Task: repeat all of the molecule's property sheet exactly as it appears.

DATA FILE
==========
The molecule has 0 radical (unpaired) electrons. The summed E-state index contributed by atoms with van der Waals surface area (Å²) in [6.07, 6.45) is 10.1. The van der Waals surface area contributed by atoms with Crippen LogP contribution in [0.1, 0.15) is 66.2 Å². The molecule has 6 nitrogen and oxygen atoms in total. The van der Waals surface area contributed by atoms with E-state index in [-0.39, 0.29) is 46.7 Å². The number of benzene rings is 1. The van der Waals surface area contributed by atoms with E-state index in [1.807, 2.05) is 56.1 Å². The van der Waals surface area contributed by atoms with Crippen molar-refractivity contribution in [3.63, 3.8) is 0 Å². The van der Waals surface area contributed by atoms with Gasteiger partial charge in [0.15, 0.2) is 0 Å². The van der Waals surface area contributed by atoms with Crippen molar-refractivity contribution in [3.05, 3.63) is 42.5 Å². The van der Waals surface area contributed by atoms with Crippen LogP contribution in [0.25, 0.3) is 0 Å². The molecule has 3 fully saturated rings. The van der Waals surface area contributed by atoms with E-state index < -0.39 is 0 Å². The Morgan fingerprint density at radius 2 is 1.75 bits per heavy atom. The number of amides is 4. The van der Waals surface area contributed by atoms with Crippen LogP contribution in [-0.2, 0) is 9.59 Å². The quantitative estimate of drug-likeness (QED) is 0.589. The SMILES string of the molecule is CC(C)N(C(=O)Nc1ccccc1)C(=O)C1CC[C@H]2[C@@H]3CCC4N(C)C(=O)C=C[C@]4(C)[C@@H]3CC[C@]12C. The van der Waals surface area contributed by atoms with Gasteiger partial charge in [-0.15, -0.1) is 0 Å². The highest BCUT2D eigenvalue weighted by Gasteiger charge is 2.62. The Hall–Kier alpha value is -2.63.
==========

The molecule has 0 radical (unpaired) electrons. The summed E-state index contributed by atoms with van der Waals surface area (Å²) in [6.07, 6.45) is 10.1. The van der Waals surface area contributed by atoms with Crippen LogP contribution in [0.1, 0.15) is 66.2 Å². The molecule has 6 nitrogen and oxygen atoms in total. The van der Waals surface area contributed by atoms with E-state index in [-0.39, 0.29) is 46.7 Å². The number of benzene rings is 1. The van der Waals surface area contributed by atoms with E-state index in [1.807, 2.05) is 56.1 Å². The van der Waals surface area contributed by atoms with Crippen molar-refractivity contribution in [3.63, 3.8) is 0 Å². The van der Waals surface area contributed by atoms with Gasteiger partial charge in [0.15, 0.2) is 0 Å². The van der Waals surface area contributed by atoms with Crippen molar-refractivity contribution in [3.05, 3.63) is 42.5 Å². The van der Waals surface area contributed by atoms with Crippen LogP contribution in [0.25, 0.3) is 0 Å². The molecule has 3 fully saturated rings. The van der Waals surface area contributed by atoms with E-state index < -0.39 is 0 Å². The Morgan fingerprint density at radius 2 is 1.75 bits per heavy atom. The number of amides is 4. The van der Waals surface area contributed by atoms with Crippen LogP contribution in [-0.2, 0) is 9.59 Å². The quantitative estimate of drug-likeness (QED) is 0.589. The SMILES string of the molecule is CC(C)N(C(=O)Nc1ccccc1)C(=O)C1CC[C@H]2[C@@H]3CCC4N(C)C(=O)C=C[C@]4(C)[C@@H]3CC[C@]12C. The van der Waals surface area contributed by atoms with Gasteiger partial charge in [-0.15, -0.1) is 0 Å². The highest BCUT2D eigenvalue weighted by Gasteiger charge is 2.62. The Hall–Kier alpha value is -2.63.